In recent years, as the population of Monrovia has grown, so have the piles of solid waste around the city’s metro area. Because Monrovia and  Paynesville have limited financial, logistical and human resource capacity, the job of clearing this waste falls to thousands of informal workers who rake, shovel, and haul away this garbage each day to help keep the city clean.

Cities Alliance is working with Monrovia and Paynesville City corporations and community-based organizations in Liberia to create circular economy solutions by improving solid waste management services and raise awareness about the four R’s – recycling, reusing, reducing and recovering.

This is particularly important because so many people are living in informal settlements where there has been a shortage of effective urban planning. It’s also important because as urbanization and waste production increase, cities like Monrovia and Paynesville are increasingly faced with the challenge of how to manage their waste effectively.


In the last few years, solid waste management and disposal have become an overwhelming task for municipal authorities. 


Authorities in Monrovia and Paynesville largely use the landfill as a disposal site for generated waste and at present Liberia has limited capacity to adequately utilize other options such as recycling, composting or energy recovery from the solid waste generated. 

With financial support from the European Union, the Solid Waste Management (SWM) project from Cities Alliance in Liberia, is enhancing access to sanitation by introducing more local, more sustainable practices that rely on community support.

Waste pickers from a Community Based Enterprise (CBE) in Monrovia, Liberia

The project has provided tools and equipment to Community Based Enterprises (CBEs), to build their capacity in SWM through training in financial management, human resources, quality service delivery and record management. It also incorporates insights relating to climate change and topics like recycling and its impact on solid waste management.

Green Cities Incorporated is one of the CBEs working in Greater Monrovia. This social enterprise provides jobs for youth through plastic recycling. 


This job is important because it helps society to create a clean and green environment. I love this job. I am really making an impact for me and my community.

Marie Kpoto, finance manager of Green Cities Incorporated


"Managing waste and recycling in cities and informal settlements creates complex challenges for governments to resolve when working alone", said Francisco Juarez, Liberia Country Programme Manager at Cities Alliance. "Through the kind of collaborations supported by the project,  communities and citizens are able to articulate their needs and make partnerships to address these self-identified problems."


Small loans to empower local waste collectors


The project overall goal has been to empower and encourage long-lasting waste management solutions and recycling programmes. Through this, Cities Alliance hopes to create greener, healthier and more sustainable living environments as well as raise awareness within communities in Monrovia, Paynesville and surrounding townships.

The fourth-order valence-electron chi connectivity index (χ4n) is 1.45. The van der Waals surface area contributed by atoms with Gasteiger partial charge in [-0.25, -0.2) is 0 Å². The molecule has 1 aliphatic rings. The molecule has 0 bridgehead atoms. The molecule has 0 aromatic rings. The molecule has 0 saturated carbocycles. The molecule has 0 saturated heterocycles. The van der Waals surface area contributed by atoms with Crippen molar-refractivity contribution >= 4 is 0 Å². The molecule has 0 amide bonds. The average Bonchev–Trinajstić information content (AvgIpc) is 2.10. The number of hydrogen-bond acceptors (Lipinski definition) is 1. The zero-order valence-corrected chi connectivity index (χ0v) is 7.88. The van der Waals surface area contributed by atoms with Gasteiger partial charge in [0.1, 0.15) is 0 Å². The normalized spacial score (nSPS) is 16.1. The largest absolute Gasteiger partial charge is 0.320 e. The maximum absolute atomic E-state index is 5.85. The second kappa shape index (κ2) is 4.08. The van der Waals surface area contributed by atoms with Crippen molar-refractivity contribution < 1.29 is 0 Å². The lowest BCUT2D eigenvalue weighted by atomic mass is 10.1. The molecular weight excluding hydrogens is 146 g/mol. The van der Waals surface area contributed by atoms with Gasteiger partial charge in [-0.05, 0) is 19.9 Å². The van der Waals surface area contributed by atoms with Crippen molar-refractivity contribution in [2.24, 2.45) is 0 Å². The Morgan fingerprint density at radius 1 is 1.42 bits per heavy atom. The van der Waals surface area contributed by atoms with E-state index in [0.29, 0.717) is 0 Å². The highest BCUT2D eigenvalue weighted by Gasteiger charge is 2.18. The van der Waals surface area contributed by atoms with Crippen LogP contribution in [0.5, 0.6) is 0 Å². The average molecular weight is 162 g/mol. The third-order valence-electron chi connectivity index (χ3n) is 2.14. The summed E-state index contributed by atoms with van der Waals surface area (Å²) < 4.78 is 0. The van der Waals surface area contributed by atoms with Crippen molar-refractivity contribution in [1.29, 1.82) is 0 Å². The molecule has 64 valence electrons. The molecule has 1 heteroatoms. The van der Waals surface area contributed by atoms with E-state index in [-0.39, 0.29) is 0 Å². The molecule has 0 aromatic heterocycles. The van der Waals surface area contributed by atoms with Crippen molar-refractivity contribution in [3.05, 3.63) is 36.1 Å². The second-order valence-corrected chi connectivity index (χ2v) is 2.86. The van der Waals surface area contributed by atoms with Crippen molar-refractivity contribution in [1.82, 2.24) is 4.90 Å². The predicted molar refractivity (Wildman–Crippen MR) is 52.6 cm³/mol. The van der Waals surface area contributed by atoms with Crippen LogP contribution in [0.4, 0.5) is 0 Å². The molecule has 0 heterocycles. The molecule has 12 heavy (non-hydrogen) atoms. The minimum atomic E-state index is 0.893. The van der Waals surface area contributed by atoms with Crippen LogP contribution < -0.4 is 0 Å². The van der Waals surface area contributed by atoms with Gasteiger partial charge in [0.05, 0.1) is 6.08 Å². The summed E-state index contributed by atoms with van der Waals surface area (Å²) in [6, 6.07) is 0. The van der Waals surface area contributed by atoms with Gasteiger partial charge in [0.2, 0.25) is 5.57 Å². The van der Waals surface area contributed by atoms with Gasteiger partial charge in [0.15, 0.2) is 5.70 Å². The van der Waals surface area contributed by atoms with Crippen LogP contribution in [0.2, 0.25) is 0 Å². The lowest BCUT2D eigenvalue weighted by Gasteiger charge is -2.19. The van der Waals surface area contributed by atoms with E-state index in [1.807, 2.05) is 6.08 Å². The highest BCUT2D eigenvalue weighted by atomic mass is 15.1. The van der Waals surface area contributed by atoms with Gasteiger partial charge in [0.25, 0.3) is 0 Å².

Cities Alliance has recently launched an initiative to grant small loans to CBE's and small businesses whose job is to collect household garbage. About $300,000 will be distributed to 21 local organizations working in waste management. Over 75 groups applied for funding. The small loans, which run between $5 000 and $15 000 are important because so much of the job of collecting primary solid waste throughout the Greater Monrovia metropolitan area is carried out by the private sector.

Each day small armies of independent waste collectors fan out throughout the metro area to collect trash. Using wheelbarrows, pushcarts and, more recently, pickup trucks. The CBEs are paid modest fees by homeowners to pick up their trash and haul it away. Without them, waste collection and recycling would probably be more challenged.

The loans will allow the CBEs to purchase better equipment and thus generate employment and more incomes for more people. Importantly, interest on these loans is low, only about 1%, compared to the much more prohibitive 14% charged by commercial banks.


“Kick Dirt Out of Informal Settlements” 


Last month, following awareness and outreach activities in schools and communities in Monrovia and Paynesville, Cities Alliance through World Hope International also hosted sports tournaments for girls and boys whose goal was to raise awareness about the four R’s, climate change and solid waste management. The “Kick Dirt Out of Informal Settlements” tournament involved 10 communities in Monrovia and Paynesville. Each team was named after one of the 4 R’s and asked to act as change agents within their communities.


We have faced serious challenges with waste collection in Wroto town in the past years. No one in the community cares about solid waste management and people dump waste anyhow.

Kolubah Musu, an official in Wroto town community


“We are pleased that sports have brought us together to clean our community. It was difficult previously to mobilize people to engage in clean up campaigns but because everyone loves football and kickball people have been motivated. This is an approach we shall use every first Saturday of the month to clean our community", he said.

Kickball team at the awareness raising tournament
"Kick Dirt Out of Informal Settlements" kickball team.
Football team at awareness raising tournament
Football team at the awareness raising tournament.